Magic Ben

Magic Ben bills himself as the Magician of the North, as he has an Inuit background. He uses his magic to make connections with other people, and is hoping to bridge Northern Canada with Southern Canada through CGT. Of course, bringing people together might be hard if he spooks them into running away, like Kardinal did during Ben’s audition, freaked out by Ben’s magical powers.

This time, Ben gave Kardinal incentive to stay at his deck, giving him the first Ace in a deck of cards, and then following that up by giving the other judges a different Ace. Except for Trish, who he gave a Queen of Hearts, instead of the Ace of Hearts. He then showed the rest of the deck which had all the other cards in there, flipped the deck over, and all of the cards had magically transformed into the Queen of Hearts. He took a few of those and had Trish put them into her hands. And at the snap of Ben’s fingers, the cards were converted into a single glass version of the Queen of Hearts – while locked in Trish’s own hands!

Ben was going into his next trick, which saw the judges and every audience member holding up a deck of cards. But before he could get started, Ben got a rare X from Howie, who said that the act was taking too long. Wow, a rare X in the semi-finals – that’s pretty harsh. Ben was a bit taken aback, but he continued with the trick.

For the trick, Ben had everybody cut the deck, flip the top half over, and complete the cut. After doing this a couple of times, he had everyone take the top card and press the face of it against their chest. After a few seconds, he asked everyone to reveal their card – and in all cases, it was the Ace of Hearts.

Howie thought the trick was a bit too long and convoluted and didn’t think Ben’s presentation was semi-finals worthy. Lilly agreed, saying the payoff to the trick took too long. Kardinal thought the trick was great, and felt the audience really liked it, but agreed with Howie and Lilly. Trish, though, bucked the trend and lived up to her Queen of Hearts card, saying she loved everything about the performance. Unfortunately, I don’t think that will be enough for Ben to conjure a trip to the finals, unless he can magically produce enough votes from the home audience.

Curran Dobbs

Curran impressed the judges during his audition with his stand-up routine that touched a lot on him being on the autism spectrum. He noted that autism is now better-understood by people, moreso than when he was first diagnosed in the mid-90s. But he noted that it’s not his primary objective to perform as some way to give representation for people on the spectrum. He wants to go out there and perform because he likes it, and because he’s good at it.

And he was. The jokes he told this time were still autism-centric, but each of them was funny and they all landed. Curran added something to the routine this time, picking up a guitar and playing a couple of comedy songs, the latter of which was about everyone’s inevitable death and was simultaneously hilarious and so awkwardly morbid. Howie loved Curran’s humour – he was laughing throughout – and said that he would love to see Curran in the finale. Trish and Lilly loved all of Curran’s material, and Kardinal echoed their praises.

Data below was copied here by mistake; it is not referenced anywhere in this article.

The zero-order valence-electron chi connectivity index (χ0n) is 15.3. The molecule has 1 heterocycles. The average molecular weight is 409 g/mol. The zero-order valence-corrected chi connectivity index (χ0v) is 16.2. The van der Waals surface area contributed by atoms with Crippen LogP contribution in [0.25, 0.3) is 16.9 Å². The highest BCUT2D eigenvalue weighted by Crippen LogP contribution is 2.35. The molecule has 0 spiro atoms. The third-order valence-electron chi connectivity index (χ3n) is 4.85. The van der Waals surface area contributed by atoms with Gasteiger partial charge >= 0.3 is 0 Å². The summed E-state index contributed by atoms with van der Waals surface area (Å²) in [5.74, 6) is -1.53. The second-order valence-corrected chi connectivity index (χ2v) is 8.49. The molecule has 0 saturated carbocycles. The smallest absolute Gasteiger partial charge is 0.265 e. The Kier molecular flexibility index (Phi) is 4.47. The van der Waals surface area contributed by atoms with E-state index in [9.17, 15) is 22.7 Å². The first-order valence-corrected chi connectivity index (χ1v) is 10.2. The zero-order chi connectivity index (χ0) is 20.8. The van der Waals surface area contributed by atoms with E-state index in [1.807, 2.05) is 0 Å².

Anica was Lindsay Ell’s Golden Buzzer pick, and after her performance, Lindsay gave her some advice for the semi-finals: to choose a song that Anica feels is right – not for the audience, but for herself. Lindsay said that Anica should sing a song that helps express her feelings and her life story. Taking that to heart, Anica chose the Meatloaf Song “I Would Do Anything For Love” which she said is normally a romantic song, but in this case is about Anica’s love of herself, her family, and of live.

Backed by a full band, Anica did a husky rocking version of the anthemic song. While she was certainly energetic and bombastic during the performance, at times it came across as a bit of drunken aunt karaoke.

Kardinal thought Anica did a great job and really enjoyed it, saying he smiled from beginning to end. Lilly said that she also liked Anica’s rock star energy on stage. Trish loved Anica’s powerful voice. Howie agreed, but said that Anica should do more with her voice than she did tonight – that she should do songs that let her explode on stage. Lilly slightly backtracked on her earlier praise, saying that she agreed that Anica could be more of a rock star than she showed in the performance. Howie compared Anica to a sports car that is being driven at three-quarter its top speed, and Anica said if she gets to the finals, she’ll red-line it.